Several educators did not doubt that some of the books contain elements of social emotional learning. It is a strategy that aims to help students manage their emotions and develop empathy, among other traits. After the Parkland school shooting, the state promoted it as a way to keep students safe.
In addition, educators said, the new state standards include a section on mathematical thinking and reasoning that encourages qualities like a positive mindset and perseverance, regardless of the state memo calling social-emotional learning an “unsolicited strategy.”
Most of the attention was focused on the claim that many books attempted to indoctrinate through critical race theory, a term that has been used broadly by some to encompass lessons and discussions about race.
In the absence of clear examples of the State, they speculated. Did Florida education officials object to statistical questions about racial disparities, as the examples they released Thursday suggested? Or was it some other infraction, like a word problem that referred to Juan instead of John?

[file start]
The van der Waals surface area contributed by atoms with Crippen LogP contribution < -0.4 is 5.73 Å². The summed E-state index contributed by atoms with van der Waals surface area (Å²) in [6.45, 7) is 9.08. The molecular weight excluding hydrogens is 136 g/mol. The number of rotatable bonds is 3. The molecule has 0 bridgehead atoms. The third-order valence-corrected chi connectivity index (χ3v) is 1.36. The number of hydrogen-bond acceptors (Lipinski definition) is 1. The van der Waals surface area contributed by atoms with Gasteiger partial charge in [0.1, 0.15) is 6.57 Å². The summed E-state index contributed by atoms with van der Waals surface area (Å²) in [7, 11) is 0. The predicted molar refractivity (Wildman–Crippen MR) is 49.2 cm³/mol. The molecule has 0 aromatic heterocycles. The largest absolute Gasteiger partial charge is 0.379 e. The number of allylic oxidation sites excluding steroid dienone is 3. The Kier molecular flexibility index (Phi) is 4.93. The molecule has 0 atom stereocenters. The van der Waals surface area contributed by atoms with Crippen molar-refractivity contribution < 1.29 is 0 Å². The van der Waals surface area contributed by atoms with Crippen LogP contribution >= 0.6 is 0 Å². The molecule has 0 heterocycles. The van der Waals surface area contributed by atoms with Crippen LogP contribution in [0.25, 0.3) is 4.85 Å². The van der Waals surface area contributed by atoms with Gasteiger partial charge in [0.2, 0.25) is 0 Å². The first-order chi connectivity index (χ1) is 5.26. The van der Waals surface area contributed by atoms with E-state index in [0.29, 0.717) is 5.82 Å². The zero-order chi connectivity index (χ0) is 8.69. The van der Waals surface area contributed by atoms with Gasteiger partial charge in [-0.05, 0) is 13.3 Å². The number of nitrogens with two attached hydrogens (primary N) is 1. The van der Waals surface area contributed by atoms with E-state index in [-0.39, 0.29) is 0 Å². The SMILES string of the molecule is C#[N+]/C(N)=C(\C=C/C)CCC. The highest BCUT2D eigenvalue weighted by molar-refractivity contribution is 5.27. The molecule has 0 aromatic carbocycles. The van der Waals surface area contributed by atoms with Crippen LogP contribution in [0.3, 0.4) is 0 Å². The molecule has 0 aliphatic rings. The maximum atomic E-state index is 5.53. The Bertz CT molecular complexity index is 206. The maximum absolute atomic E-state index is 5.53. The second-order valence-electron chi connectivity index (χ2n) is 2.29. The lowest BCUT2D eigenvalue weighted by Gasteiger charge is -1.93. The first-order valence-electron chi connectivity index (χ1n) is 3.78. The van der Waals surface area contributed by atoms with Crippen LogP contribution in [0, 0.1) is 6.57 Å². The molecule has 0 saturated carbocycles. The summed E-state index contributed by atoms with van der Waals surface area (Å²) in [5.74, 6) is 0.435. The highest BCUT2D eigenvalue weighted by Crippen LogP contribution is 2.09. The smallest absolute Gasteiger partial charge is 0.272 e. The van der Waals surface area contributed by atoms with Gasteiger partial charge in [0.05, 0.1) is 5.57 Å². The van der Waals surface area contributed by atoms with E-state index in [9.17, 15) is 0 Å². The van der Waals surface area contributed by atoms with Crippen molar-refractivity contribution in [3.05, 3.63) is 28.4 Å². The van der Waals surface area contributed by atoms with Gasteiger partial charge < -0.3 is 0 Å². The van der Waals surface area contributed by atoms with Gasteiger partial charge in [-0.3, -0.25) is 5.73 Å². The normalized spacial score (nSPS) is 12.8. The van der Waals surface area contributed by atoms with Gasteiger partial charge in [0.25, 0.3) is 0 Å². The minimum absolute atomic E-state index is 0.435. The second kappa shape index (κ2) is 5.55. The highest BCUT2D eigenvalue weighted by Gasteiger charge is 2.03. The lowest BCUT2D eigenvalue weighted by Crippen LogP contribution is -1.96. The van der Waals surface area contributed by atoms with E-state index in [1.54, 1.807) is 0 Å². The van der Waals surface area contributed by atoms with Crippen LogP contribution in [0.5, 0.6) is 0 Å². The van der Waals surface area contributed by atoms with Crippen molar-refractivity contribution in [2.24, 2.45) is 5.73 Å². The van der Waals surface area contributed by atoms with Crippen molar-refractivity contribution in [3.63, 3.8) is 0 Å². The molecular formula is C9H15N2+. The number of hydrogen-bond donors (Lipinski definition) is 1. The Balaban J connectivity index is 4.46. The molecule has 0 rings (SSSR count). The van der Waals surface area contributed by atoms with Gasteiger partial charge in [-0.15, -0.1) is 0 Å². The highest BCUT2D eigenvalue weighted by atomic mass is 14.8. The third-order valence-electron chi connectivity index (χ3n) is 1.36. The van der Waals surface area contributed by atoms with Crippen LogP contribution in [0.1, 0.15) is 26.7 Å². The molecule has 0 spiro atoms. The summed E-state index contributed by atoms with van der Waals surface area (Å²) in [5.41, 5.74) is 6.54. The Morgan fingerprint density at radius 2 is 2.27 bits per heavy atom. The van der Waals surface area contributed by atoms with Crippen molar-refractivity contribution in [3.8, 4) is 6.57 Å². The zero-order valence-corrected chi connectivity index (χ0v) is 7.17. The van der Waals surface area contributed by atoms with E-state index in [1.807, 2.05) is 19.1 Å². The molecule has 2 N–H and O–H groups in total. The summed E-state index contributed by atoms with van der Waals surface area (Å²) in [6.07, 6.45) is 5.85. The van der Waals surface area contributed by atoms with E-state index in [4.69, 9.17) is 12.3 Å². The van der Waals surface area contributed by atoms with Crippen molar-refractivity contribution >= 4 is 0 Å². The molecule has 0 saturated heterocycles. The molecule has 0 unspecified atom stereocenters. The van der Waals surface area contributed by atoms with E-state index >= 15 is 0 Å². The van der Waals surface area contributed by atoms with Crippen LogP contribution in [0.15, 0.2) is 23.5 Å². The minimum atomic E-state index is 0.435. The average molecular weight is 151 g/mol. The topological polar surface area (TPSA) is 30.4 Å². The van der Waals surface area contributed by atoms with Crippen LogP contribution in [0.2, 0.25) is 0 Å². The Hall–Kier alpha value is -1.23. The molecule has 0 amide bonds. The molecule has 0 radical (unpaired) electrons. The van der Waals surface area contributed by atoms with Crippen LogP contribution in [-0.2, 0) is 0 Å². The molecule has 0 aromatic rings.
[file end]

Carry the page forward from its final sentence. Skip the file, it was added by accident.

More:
Some critics joked that perhaps the state wanted to ban the use of mathematical symbols like brackets because they refer to inclusion. At least one person noted that the only approved publisher for K-5 books has a diversity statement on its website that includes full support for Black Lives Matter, something that has prompted complaints about many companies the districts do business with.
Pushaw said the department’s approval of the publisher’s books demonstrates the state’s commitment to excellence in the classroom.
“The goal is to ensure that all materials and texts adopted in the classroom align with Florida standards,” he stated by email. “A diversity statement on the publisher’s website is not intended to be used as instructional material.”
At least one DeSantis fan suggested that Florida should already acknowledge the governor’s method: He draws attention by making bold statements, withholds information while his opponents get upset, then drops the details when he knows everyone is watching.
Everyone is watching now.